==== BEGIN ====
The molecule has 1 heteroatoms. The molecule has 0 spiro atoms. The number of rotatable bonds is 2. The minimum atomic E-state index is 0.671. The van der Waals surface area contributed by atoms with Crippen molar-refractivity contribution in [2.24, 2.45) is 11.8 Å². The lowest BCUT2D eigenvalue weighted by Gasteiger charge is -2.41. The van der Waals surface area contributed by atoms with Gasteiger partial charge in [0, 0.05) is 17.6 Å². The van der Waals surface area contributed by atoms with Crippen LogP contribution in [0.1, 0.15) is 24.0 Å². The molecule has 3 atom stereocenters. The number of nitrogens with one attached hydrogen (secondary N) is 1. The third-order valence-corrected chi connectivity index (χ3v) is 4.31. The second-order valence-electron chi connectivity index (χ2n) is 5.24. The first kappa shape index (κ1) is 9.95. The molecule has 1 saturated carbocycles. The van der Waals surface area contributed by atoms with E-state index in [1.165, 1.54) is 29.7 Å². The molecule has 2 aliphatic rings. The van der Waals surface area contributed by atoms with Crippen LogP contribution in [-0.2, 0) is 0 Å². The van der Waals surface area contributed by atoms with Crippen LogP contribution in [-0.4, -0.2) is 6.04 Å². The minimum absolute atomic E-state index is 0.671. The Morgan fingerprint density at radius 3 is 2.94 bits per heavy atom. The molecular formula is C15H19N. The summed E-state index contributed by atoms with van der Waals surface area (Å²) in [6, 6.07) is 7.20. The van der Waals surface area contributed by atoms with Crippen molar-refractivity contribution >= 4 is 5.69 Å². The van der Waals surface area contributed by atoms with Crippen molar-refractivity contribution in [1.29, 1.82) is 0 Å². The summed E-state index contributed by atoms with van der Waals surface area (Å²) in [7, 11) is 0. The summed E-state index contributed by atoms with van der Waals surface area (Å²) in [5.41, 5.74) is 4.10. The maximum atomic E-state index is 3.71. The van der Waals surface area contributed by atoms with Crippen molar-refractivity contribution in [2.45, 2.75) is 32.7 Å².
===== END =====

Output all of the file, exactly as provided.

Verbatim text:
The molecule has 1 heteroatoms. The molecule has 0 spiro atoms. The number of rotatable bonds is 2. The minimum atomic E-state index is 0.671. The van der Waals surface area contributed by atoms with Crippen molar-refractivity contribution in [2.24, 2.45) is 11.8 Å². The lowest BCUT2D eigenvalue weighted by Gasteiger charge is -2.41. The van der Waals surface area contributed by atoms with Gasteiger partial charge in [0, 0.05) is 17.6 Å². The van der Waals surface area contributed by atoms with Crippen LogP contribution in [0.1, 0.15) is 24.0 Å². The molecule has 3 atom stereocenters. The number of nitrogens with one attached hydrogen (secondary N) is 1. The third-order valence-corrected chi connectivity index (χ3v) is 4.31. The second-order valence-electron chi connectivity index (χ2n) is 5.24. The first kappa shape index (κ1) is 9.95. The molecule has 1 saturated carbocycles. The van der Waals surface area contributed by atoms with E-state index in [1.165, 1.54) is 29.7 Å². The molecule has 2 aliphatic rings. The van der Waals surface area contributed by atoms with Crippen LogP contribution in [-0.2, 0) is 0 Å². The van der Waals surface area contributed by atoms with Crippen LogP contribution in [-0.4, -0.2) is 6.04 Å². The minimum absolute atomic E-state index is 0.671. The Morgan fingerprint density at radius 3 is 2.94 bits per heavy atom. The molecular formula is C15H19N. The summed E-state index contributed by atoms with van der Waals surface area (Å²) in [6, 6.07) is 7.20. The van der Waals surface area contributed by atoms with Crippen molar-refractivity contribution >= 4 is 5.69 Å². The van der Waals surface area contributed by atoms with Crippen molar-refractivity contribution in [1.29, 1.82) is 0 Å². The summed E-state index contributed by atoms with van der Waals surface area (Å²) in [7, 11) is 0. The summed E-state index contributed by atoms with van der Waals surface area (Å²) in [5.41, 5.74) is 4.10. The maximum atomic E-state index is 3.71. The van der Waals surface area contributed by atoms with Crippen molar-refractivity contribution in [2.45, 2.75) is 32.7 Å².